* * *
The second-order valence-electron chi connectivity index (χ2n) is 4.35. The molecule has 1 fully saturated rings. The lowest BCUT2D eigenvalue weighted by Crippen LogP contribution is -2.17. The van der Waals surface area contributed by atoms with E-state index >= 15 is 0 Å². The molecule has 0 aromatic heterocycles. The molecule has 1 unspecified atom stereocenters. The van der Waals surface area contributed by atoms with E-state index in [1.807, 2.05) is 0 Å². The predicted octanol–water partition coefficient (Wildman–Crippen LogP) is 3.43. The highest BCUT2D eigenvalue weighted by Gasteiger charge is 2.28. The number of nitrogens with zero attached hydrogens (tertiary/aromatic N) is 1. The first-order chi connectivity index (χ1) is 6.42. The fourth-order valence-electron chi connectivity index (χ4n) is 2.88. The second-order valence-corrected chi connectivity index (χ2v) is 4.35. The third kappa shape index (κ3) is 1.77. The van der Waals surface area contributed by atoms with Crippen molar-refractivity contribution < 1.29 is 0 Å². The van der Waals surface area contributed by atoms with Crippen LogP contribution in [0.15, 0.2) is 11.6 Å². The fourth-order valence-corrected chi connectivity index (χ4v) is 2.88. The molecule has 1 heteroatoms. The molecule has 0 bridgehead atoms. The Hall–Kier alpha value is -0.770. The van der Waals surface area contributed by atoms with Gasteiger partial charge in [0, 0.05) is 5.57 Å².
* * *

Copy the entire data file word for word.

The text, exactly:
The second-order valence-electron chi connectivity index (χ2n) is 4.35. The molecule has 1 fully saturated rings. The lowest BCUT2D eigenvalue weighted by Crippen LogP contribution is -2.17. The van der Waals surface area contributed by atoms with E-state index >= 15 is 0 Å². The molecule has 0 aromatic heterocycles. The molecule has 1 unspecified atom stereocenters. The van der Waals surface area contributed by atoms with E-state index in [1.807, 2.05) is 0 Å². The predicted octanol–water partition coefficient (Wildman–Crippen LogP) is 3.43. The highest BCUT2D eigenvalue weighted by Gasteiger charge is 2.28. The number of nitrogens with zero attached hydrogens (tertiary/aromatic N) is 1. The first-order chi connectivity index (χ1) is 6.42. The fourth-order valence-electron chi connectivity index (χ4n) is 2.88. The second-order valence-corrected chi connectivity index (χ2v) is 4.35. The third kappa shape index (κ3) is 1.77. The van der Waals surface area contributed by atoms with Crippen molar-refractivity contribution < 1.29 is 0 Å². The van der Waals surface area contributed by atoms with Crippen LogP contribution in [0.15, 0.2) is 11.6 Å². The fourth-order valence-corrected chi connectivity index (χ4v) is 2.88. The molecule has 1 heteroatoms. The molecule has 0 bridgehead atoms. The Hall–Kier alpha value is -0.770. The van der Waals surface area contributed by atoms with Gasteiger partial charge in [0, 0.05) is 5.57 Å².